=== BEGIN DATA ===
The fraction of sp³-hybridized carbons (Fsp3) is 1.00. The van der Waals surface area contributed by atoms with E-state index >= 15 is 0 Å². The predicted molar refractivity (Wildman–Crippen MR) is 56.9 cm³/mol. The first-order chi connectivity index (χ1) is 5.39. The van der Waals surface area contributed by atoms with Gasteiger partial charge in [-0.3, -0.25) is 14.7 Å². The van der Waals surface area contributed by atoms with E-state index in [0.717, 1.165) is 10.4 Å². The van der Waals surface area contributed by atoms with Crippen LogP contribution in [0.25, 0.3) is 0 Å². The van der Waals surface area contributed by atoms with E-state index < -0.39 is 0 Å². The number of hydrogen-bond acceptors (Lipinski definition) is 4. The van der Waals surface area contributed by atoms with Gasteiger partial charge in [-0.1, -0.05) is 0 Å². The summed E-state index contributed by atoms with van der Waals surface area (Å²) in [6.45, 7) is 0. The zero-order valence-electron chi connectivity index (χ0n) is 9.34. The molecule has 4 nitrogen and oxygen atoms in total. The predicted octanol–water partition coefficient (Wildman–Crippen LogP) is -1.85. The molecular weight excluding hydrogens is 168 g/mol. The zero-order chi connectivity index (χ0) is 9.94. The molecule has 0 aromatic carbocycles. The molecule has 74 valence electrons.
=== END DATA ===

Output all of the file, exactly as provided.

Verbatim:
The fraction of sp³-hybridized carbons (Fsp3) is 1.00. The van der Waals surface area contributed by atoms with E-state index >= 15 is 0 Å². The predicted molar refractivity (Wildman–Crippen MR) is 56.9 cm³/mol. The first-order chi connectivity index (χ1) is 5.39. The van der Waals surface area contributed by atoms with Gasteiger partial charge in [-0.3, -0.25) is 14.7 Å². The van der Waals surface area contributed by atoms with E-state index in [0.717, 1.165) is 10.4 Å². The van der Waals surface area contributed by atoms with Crippen LogP contribution in [0.25, 0.3) is 0 Å². The van der Waals surface area contributed by atoms with E-state index < -0.39 is 0 Å². The number of hydrogen-bond acceptors (Lipinski definition) is 4. The van der Waals surface area contributed by atoms with Gasteiger partial charge in [-0.1, -0.05) is 0 Å². The summed E-state index contributed by atoms with van der Waals surface area (Å²) in [6.45, 7) is 0. The zero-order valence-electron chi connectivity index (χ0n) is 9.34. The molecule has 4 nitrogen and oxygen atoms in total. The predicted octanol–water partition coefficient (Wildman–Crippen LogP) is -1.85. The molecular weight excluding hydrogens is 168 g/mol. The zero-order chi connectivity index (χ0) is 9.94. The molecule has 0 aromatic carbocycles. The molecule has 74 valence electrons.